Lawrence Braul, guest blogger, July 2, 2014
For many city residents, the way the country folk celebrate Canada Day is a mystery. We know the city has hundreds of events and we can pick and chose the ones that are nearby or attend the ones that sound most interesting. How does this differ from what the country folks do on Canada Day?
This Canada Day we celebrated with family and friends in Rosemary, Alberta (180 kilometres south and east of Calgary Alberta on highway #550). We return to our agricultural roots on Canada Day because it is fun and a great time to reconnect with family and friends who are too busy farming during summer to take any time off. We also rekindle what it feels like to be in a friendly rural community that is far “closer” than anything in the city.
When Neil Klassen pulls up with his red 1952 Ford two ton for the Parade, everyone will know that he spent time in the winter developing something new. This year he added a perpetual pump on the back of the flat deck. The pump ran continuously but never filled up the pail!
Zelma, now in her 80’s, is driving the truck that idles down the street in perfect condition. She tosses candies out the window, waves, and shakes her head as if to say, “He is still making me do this wacky stuff!” but she smiles and loves it too. You can just tell that they both enjoy Canada Day. When Neil’s truck isn’t in the Rosemary Canada Day Parade, there will be some sadness too.
The Baerg family has a large tree lot and why not advertise in the Parade? They found a way to build a little forest and put up a picnic scene on their trailer to simply say, “and why are you not sitting in the shade?”
And of course there are restored cars, trucks, and tractors all of which are the product of a winter project over the years. My personal favorite is a big 1950 Diamond T semi truck with a small sleeper that truckers used to use for a quick nap or sleep on the road. It still looks like it can kick some ass.
The Big Show
As the parade winds down, the cars line the street for the Annual Rosemary Show and Shine. There is a wide assortment of hot rods, antiques, and someone’s 1984 Chevy ½ ton that the owner still thinks looks pretty special. Nephew, Jason Baerg, has his restored 1973 VW Bug entered in the Show and Shine. He has it in every year and some year he might even win something. That’s why you enter the big show.
The food tents pop up and some are out to raise money for a good cause. Stars Air Ambulance is featured by one family whose son was ejected from a side-by-side and suffered major injuries including a ruptured spleen and a brain hemorrhage. They have pictures of the lad in the hospital and he is there laughing and talking to folks who are filing by for either chicken on a bun or on a skewer.
Canada Food Grains bank is popular in the area and a local farmer, Erv Dyck, has donated the proceeds of a ¼ section. Everyone is volunteering to do some of the work to bring the crop in. Every bushel donated is matched 4 to 1 so the gift adds up to something pretty substantial.
Rosemary is an interesting village. With a population of less than 700, it is a unique agricultural area that is gaining a reputation for the production of high quality seed, alfalfa, and leaf cutter bees. The Eastern Irrigation District expanded into the Rosemary district after the Bassano dam was built in 1914. Hot summers and less wind mean the farmers here can grow crops that don’t do as well elsewhere.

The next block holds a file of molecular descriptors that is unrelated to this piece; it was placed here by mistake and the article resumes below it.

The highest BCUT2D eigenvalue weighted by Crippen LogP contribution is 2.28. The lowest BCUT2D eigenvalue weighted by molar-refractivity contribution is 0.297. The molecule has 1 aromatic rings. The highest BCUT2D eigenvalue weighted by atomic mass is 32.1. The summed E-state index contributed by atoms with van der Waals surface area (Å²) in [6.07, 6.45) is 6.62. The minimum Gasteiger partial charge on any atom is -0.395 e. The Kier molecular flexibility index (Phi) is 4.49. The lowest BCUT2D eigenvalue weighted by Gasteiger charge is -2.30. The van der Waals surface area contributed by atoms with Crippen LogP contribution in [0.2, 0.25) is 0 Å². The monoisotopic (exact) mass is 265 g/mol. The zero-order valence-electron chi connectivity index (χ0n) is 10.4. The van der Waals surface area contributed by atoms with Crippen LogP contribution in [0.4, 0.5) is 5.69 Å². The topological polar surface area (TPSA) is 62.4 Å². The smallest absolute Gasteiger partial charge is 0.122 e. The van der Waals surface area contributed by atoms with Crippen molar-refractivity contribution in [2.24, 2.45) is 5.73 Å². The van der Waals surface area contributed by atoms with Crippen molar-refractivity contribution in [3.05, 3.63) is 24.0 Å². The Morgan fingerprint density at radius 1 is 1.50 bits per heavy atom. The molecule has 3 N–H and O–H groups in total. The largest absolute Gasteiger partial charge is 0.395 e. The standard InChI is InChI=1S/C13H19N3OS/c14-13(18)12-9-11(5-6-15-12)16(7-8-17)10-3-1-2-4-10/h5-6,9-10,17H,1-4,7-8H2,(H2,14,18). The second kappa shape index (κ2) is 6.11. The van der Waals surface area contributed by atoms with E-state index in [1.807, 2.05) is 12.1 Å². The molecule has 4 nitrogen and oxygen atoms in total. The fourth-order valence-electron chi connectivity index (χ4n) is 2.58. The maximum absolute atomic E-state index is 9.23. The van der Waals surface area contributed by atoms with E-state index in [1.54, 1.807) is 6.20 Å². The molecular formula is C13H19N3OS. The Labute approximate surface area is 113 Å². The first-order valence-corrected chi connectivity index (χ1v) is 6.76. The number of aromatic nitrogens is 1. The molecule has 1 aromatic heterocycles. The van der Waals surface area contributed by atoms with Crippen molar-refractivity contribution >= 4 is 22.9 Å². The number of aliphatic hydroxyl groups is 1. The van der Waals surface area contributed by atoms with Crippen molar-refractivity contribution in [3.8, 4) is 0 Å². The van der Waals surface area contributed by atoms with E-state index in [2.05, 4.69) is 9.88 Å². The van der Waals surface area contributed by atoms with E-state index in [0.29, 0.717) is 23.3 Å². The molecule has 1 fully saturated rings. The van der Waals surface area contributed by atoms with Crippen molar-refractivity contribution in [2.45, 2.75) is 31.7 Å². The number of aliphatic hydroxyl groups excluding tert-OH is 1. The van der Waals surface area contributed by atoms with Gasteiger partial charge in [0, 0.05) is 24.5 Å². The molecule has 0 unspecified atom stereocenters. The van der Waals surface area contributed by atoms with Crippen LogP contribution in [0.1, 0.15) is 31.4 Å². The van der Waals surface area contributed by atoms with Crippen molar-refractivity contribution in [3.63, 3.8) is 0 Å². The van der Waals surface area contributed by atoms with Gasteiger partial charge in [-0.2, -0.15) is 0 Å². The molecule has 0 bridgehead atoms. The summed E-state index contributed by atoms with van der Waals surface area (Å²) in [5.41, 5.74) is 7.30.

If you are driving past a farm and see lots of shelters in the field, chances are that the farmer is raising leaf cutter bees for export. US farmers can’t keep their bees disease free and bees are necessary to pollinate crops. Farmers in the Rosemary area have been raising leaf cutter bees for 50 years and they are now really taking off as a specialty crop. Honey bees are pollinators too and their population has collapsed in recent years.
Leaf cutter bees are great pollinators and next week, brother-in-law Rob Baerg is hosting an Agricultural Study tour on his farm for up to 450 farmers who want to know more about this industrious insect. They get their name from the fact that they cut alfalfa leaves to use as nesting material for the eggs that are laid by the female bees. There is no queen bee in a hive and if you saw one you would say they look like a large brown fly. They fill small bore holes in a large tray that the farmer takes inside after it is full of freshly laid eggs.
Every year there is something new in the Parade. This year someone decided to build a model of the Bassano dam. The dam was threatened in the historic June 2013 flood of the Bow and Elbow River. The combined force of these two rivers almost knocked out the dam and without a dam, you don’t have an irrigation system. In appreciation, he made a model complete with running water and water means alot to the farmers in the EID.
On this warm July day, many are running back and forth to check the sprinklers and pivots they have running. Live, work, play takes on a different meaning in rural communities.
Everyday Tourist Footnote:
There is an old saying "everyone loves a parade" and it is certainly true in small towns everywhere. On Canada Day, I was golfing in Redwood Meadows, 35 kilometres west of Calgary and about 11 am we heard the fire engine tooting its horn and dozens of kids following behind on their bikes decorated with Canadian flags.
It is true, there is a different sense of "community and country" in rural communities than urban ones. While their is a strong pioneer spirit across the prairies, it is much stronger in small towns and villages where "everybody does know your name" is not just a moniker for some TV bar in downtown Boston. Life is not as abstract in rural communities.
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